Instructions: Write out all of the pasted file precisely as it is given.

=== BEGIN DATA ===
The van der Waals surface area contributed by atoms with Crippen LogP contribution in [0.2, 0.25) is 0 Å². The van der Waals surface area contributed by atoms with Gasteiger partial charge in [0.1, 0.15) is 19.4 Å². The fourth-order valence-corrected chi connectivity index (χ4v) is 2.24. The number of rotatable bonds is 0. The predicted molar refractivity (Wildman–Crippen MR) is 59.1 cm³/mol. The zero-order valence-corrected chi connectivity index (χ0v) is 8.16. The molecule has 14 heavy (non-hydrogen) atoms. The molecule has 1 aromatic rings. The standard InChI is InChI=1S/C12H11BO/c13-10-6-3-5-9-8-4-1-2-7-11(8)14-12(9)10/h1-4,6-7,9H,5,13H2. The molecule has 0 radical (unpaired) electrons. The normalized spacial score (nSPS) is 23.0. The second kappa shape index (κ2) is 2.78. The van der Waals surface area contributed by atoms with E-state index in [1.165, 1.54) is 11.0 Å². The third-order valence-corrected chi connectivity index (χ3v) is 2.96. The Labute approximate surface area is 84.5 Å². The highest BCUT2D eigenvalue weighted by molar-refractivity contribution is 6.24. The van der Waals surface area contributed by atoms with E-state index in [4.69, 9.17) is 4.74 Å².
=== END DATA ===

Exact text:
The van der Waals surface area contributed by atoms with Crippen LogP contribution in [0.2, 0.25) is 0 Å². The van der Waals surface area contributed by atoms with Gasteiger partial charge in [0.1, 0.15) is 19.4 Å². The fourth-order valence-corrected chi connectivity index (χ4v) is 2.24. The number of rotatable bonds is 0. The predicted molar refractivity (Wildman–Crippen MR) is 59.1 cm³/mol. The zero-order valence-corrected chi connectivity index (χ0v) is 8.16. The molecule has 14 heavy (non-hydrogen) atoms. The molecule has 1 aromatic rings. The standard InChI is InChI=1S/C12H11BO/c13-10-6-3-5-9-8-4-1-2-7-11(8)14-12(9)10/h1-4,6-7,9H,5,13H2. The molecule has 0 radical (unpaired) electrons. The normalized spacial score (nSPS) is 23.0. The second kappa shape index (κ2) is 2.78. The van der Waals surface area contributed by atoms with E-state index in [1.165, 1.54) is 11.0 Å². The third-order valence-corrected chi connectivity index (χ3v) is 2.96. The Labute approximate surface area is 84.5 Å². The highest BCUT2D eigenvalue weighted by molar-refractivity contribution is 6.24. The van der Waals surface area contributed by atoms with E-state index in [4.69, 9.17) is 4.74 Å².